On the third day of the clinic, I came out and told Mark that places that used to hurt when I rode (my lower back) felt just fine - this was wonderful, since my lower back has been hurting for years - since I'd let go of the bracing there that I'd been practicing for years my lower back was much happier.  But because of that, an area between the bottom of my ribs and the bottom of my shoulder blades was now sore - Mark said these muscles were having to adjust to my change of posture.  I now need to work on my shoulders, which still tend to carry tension - at the end of the clinic Mark demonstrated to all of us some shoulder stretches that can be very helpful - all they take is a resistance band or even just a lead rope tied to a solid structure that you hold as you do the stretches.

Mark and I also had a conversation about how important it is to build softness of intent and feel, and correct breathing, and good posture, into your life, every day and in every circumstance.  Horsemanship cannot be separated from your life - it's all the same thing - and you can't be and act and hold yourself differently in only your horsemanship and expect it to be effective.  If you build it into your whole life, it'll then be there and available in your horsemanship without your even having to think about it.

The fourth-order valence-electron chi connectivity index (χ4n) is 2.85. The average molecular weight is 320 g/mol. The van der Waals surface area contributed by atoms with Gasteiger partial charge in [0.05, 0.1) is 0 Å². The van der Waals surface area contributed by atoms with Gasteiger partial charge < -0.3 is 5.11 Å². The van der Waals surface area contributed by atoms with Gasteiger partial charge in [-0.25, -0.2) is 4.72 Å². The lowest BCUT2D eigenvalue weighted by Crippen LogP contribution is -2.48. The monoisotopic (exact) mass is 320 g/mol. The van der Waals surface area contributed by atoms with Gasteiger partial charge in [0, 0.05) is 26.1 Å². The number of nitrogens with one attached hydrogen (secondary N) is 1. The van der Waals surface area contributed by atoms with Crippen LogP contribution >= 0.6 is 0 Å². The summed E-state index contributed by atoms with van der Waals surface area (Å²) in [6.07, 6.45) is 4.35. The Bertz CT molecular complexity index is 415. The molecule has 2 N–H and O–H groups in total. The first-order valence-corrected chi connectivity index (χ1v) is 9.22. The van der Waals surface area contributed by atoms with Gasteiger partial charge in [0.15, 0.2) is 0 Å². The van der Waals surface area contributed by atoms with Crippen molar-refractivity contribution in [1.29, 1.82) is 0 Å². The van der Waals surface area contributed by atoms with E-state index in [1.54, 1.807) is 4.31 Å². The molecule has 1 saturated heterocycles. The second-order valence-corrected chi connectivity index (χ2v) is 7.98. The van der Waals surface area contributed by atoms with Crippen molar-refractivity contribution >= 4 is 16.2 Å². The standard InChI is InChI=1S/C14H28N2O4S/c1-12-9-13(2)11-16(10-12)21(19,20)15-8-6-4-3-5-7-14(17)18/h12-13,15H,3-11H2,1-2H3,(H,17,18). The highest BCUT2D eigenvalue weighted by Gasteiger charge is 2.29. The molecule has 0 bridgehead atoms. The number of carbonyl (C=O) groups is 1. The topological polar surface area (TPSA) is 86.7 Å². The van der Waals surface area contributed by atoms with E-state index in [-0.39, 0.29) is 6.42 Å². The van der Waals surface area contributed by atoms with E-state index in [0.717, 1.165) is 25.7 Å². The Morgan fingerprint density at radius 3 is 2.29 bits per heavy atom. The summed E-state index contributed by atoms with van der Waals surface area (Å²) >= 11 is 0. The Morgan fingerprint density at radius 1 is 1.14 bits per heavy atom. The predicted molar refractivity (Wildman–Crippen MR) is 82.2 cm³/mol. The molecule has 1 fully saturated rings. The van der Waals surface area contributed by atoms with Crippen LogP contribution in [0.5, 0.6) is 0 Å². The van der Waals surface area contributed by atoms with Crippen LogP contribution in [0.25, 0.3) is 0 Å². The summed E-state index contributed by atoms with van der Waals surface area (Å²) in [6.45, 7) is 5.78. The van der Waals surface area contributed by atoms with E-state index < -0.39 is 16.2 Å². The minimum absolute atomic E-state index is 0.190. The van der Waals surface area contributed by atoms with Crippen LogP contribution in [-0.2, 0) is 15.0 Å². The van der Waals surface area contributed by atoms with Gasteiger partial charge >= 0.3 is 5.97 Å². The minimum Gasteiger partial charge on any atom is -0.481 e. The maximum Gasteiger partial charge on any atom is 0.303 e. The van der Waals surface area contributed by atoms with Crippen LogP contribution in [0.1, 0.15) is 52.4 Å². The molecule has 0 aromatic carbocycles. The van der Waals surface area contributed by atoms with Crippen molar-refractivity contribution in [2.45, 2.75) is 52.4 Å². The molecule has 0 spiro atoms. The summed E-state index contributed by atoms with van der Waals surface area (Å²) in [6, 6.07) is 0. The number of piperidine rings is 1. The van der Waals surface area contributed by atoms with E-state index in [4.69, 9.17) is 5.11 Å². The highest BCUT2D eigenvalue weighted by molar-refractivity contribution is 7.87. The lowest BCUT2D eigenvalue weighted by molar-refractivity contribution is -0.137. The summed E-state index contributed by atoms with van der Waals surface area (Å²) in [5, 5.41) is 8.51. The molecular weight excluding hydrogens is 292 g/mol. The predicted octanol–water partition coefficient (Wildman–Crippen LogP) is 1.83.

Pie and I did some walk/trot/halt/backing work and Mark said that it all looked very good in terms of how I was using my self and riding.  At that point I stopped and asked Mark about Pie's bit.  I said he was doing a lot of mouthing, and even some gaping and there was still the slightest indication of bracing at certain points.  I said the bit I was using was the best option I could find, but it might still be giving him issues.

Mark looked in Pie's mouth and said that when his mouth was closed, although the bit I was using was giving him good tongue relief - Pie has a huge tongue - it was also in contact with the roof of the mouth since Pie also has a pretty low palate, and it looked as though the bit was starting to wear the ridges on the roof of the mouth. (Regular snaffles can also do this in horses with low palates.)

Here's the bit Pie and I have been riding in - the version I was using was without the slots for the headstall and reins: